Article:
John Hall:                               Now, you can even game that system, these days, but at the same time, I have this perception that I don’t buy anything off Amazon unless it has really, really positive reviews. If you have anything less than a four star, not getting it.

It’s the same thing with a business, and B2B business. When you’re selling, really, anything, these days, like with the book, what I try to get across is that you’ve got to have these trust touchpoints with people. It’s almost like a totem pole. Every person, you start off at a certain level of trust. You have to have these trust touchpoints throughout your engagement with them, where it’s either they read a piece of content that was valuable, or they saw a tweet that you shared, that they thought was great, or you met in person, they saw you speak, or just as simple as maybe they walked by your book. Any time you can do things like that, that engage them at certain moments, you start going from their short term to long term memory in a way that’s positive, and it’s positioned correctly. Then, they think of you at the right moment, when they need something in your space.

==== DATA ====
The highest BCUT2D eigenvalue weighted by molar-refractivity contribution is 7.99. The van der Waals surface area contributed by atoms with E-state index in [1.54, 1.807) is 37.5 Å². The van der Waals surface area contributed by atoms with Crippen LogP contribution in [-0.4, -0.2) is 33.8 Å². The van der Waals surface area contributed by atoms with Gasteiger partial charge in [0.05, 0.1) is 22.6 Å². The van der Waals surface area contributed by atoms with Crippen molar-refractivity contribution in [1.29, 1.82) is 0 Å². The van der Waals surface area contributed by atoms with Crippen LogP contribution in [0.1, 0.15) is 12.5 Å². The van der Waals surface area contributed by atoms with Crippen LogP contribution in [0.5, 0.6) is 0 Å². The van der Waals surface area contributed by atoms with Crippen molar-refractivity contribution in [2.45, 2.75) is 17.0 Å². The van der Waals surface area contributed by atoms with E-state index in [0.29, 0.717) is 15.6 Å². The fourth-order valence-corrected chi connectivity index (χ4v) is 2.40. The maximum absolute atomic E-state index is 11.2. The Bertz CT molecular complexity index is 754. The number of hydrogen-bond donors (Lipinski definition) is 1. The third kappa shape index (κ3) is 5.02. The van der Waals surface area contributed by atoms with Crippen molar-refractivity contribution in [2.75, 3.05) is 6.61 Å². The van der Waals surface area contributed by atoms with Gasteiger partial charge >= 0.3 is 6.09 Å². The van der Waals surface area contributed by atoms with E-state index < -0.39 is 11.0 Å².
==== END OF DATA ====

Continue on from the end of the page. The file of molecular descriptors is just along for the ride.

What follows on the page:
Alison Jones:                        Yeah. I love that phrase, “Top of mind,” that you use there. You said, “Or,” between all those things, but, actually, it’s an “And,” isn’t it? That’s part of the power. It’s that triangulation, to hear you speak, and before that, they read something that you wrote. Then, you have your book, and you’re spending six, seven hours in their company. A book is an incredible way of building that up, and then they all layer on top of each other.